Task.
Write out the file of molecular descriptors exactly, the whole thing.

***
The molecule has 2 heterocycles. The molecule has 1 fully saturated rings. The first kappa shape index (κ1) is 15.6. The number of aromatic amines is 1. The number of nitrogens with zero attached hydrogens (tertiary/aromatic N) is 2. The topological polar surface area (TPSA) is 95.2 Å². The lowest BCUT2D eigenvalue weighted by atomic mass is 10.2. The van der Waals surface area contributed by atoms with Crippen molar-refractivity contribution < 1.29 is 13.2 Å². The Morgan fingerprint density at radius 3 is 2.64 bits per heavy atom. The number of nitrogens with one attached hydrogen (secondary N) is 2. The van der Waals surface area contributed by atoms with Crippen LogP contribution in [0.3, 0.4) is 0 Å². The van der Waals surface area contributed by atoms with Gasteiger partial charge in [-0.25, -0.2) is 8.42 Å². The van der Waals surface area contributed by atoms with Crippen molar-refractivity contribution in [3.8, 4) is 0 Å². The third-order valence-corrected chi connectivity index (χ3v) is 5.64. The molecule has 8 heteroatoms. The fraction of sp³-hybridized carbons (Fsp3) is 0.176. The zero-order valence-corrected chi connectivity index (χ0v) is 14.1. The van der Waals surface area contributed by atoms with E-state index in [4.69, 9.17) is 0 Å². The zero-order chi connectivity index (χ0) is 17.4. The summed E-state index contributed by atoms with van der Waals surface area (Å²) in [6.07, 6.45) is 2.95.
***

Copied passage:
The molecule has 2 heterocycles. The molecule has 1 fully saturated rings. The first kappa shape index (κ1) is 15.6. The number of aromatic amines is 1. The number of nitrogens with zero attached hydrogens (tertiary/aromatic N) is 2. The topological polar surface area (TPSA) is 95.2 Å². The lowest BCUT2D eigenvalue weighted by atomic mass is 10.2. The van der Waals surface area contributed by atoms with Crippen molar-refractivity contribution < 1.29 is 13.2 Å². The Morgan fingerprint density at radius 3 is 2.64 bits per heavy atom. The number of nitrogens with one attached hydrogen (secondary N) is 2. The van der Waals surface area contributed by atoms with Crippen LogP contribution in [0.3, 0.4) is 0 Å². The van der Waals surface area contributed by atoms with Gasteiger partial charge in [-0.25, -0.2) is 8.42 Å². The van der Waals surface area contributed by atoms with Crippen molar-refractivity contribution in [3.8, 4) is 0 Å². The third-order valence-corrected chi connectivity index (χ3v) is 5.64. The molecule has 8 heteroatoms. The fraction of sp³-hybridized carbons (Fsp3) is 0.176. The zero-order valence-corrected chi connectivity index (χ0v) is 14.1. The van der Waals surface area contributed by atoms with E-state index in [4.69, 9.17) is 0 Å². The zero-order chi connectivity index (χ0) is 17.4. The summed E-state index contributed by atoms with van der Waals surface area (Å²) in [6.07, 6.45) is 2.95.